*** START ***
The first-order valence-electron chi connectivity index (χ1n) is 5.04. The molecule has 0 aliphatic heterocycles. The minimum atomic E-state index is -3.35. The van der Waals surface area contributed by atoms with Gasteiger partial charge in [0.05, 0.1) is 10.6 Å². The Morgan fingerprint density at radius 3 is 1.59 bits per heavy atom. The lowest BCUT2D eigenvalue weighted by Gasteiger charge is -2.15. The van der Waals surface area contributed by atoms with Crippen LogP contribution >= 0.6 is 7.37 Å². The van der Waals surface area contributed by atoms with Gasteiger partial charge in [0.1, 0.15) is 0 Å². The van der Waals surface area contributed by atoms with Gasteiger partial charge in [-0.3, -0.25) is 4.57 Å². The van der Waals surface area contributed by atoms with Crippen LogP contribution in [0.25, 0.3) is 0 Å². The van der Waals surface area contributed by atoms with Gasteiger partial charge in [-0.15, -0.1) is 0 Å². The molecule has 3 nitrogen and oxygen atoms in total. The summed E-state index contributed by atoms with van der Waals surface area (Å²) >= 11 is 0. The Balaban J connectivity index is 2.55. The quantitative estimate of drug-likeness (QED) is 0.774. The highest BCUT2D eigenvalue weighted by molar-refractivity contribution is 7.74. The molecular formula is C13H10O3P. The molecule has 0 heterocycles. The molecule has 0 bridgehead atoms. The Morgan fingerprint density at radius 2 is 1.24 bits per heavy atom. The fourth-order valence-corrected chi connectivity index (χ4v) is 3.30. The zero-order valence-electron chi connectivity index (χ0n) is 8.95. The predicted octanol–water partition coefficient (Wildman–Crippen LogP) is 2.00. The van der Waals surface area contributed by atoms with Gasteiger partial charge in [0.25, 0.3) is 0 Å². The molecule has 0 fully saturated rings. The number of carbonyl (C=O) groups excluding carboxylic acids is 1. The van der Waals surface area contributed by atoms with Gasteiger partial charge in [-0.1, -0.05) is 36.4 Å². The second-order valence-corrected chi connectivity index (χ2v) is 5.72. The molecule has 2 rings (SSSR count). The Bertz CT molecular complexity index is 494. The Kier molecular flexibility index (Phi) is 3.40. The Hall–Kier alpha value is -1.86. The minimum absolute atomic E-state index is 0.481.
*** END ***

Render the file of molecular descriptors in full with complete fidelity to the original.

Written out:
The first-order valence-electron chi connectivity index (χ1n) is 5.04. The molecule has 0 aliphatic heterocycles. The minimum atomic E-state index is -3.35. The van der Waals surface area contributed by atoms with Gasteiger partial charge in [0.05, 0.1) is 10.6 Å². The Morgan fingerprint density at radius 3 is 1.59 bits per heavy atom. The lowest BCUT2D eigenvalue weighted by Gasteiger charge is -2.15. The van der Waals surface area contributed by atoms with Crippen LogP contribution >= 0.6 is 7.37 Å². The van der Waals surface area contributed by atoms with Gasteiger partial charge in [0.1, 0.15) is 0 Å². The van der Waals surface area contributed by atoms with Gasteiger partial charge in [-0.3, -0.25) is 4.57 Å². The van der Waals surface area contributed by atoms with Crippen LogP contribution in [0.25, 0.3) is 0 Å². The van der Waals surface area contributed by atoms with Gasteiger partial charge in [-0.15, -0.1) is 0 Å². The molecule has 3 nitrogen and oxygen atoms in total. The summed E-state index contributed by atoms with van der Waals surface area (Å²) >= 11 is 0. The Balaban J connectivity index is 2.55. The quantitative estimate of drug-likeness (QED) is 0.774. The highest BCUT2D eigenvalue weighted by molar-refractivity contribution is 7.74. The molecular formula is C13H10O3P. The molecule has 0 heterocycles. The molecule has 0 bridgehead atoms. The Morgan fingerprint density at radius 2 is 1.24 bits per heavy atom. The fourth-order valence-corrected chi connectivity index (χ4v) is 3.30. The zero-order valence-electron chi connectivity index (χ0n) is 8.95. The predicted octanol–water partition coefficient (Wildman–Crippen LogP) is 2.00. The van der Waals surface area contributed by atoms with Gasteiger partial charge in [0.25, 0.3) is 0 Å². The molecule has 0 fully saturated rings. The number of carbonyl (C=O) groups excluding carboxylic acids is 1. The van der Waals surface area contributed by atoms with Gasteiger partial charge in [-0.1, -0.05) is 36.4 Å². The second-order valence-corrected chi connectivity index (χ2v) is 5.72. The molecule has 2 rings (SSSR count). The Bertz CT molecular complexity index is 494. The Kier molecular flexibility index (Phi) is 3.40. The Hall–Kier alpha value is -1.86. The minimum absolute atomic E-state index is 0.481.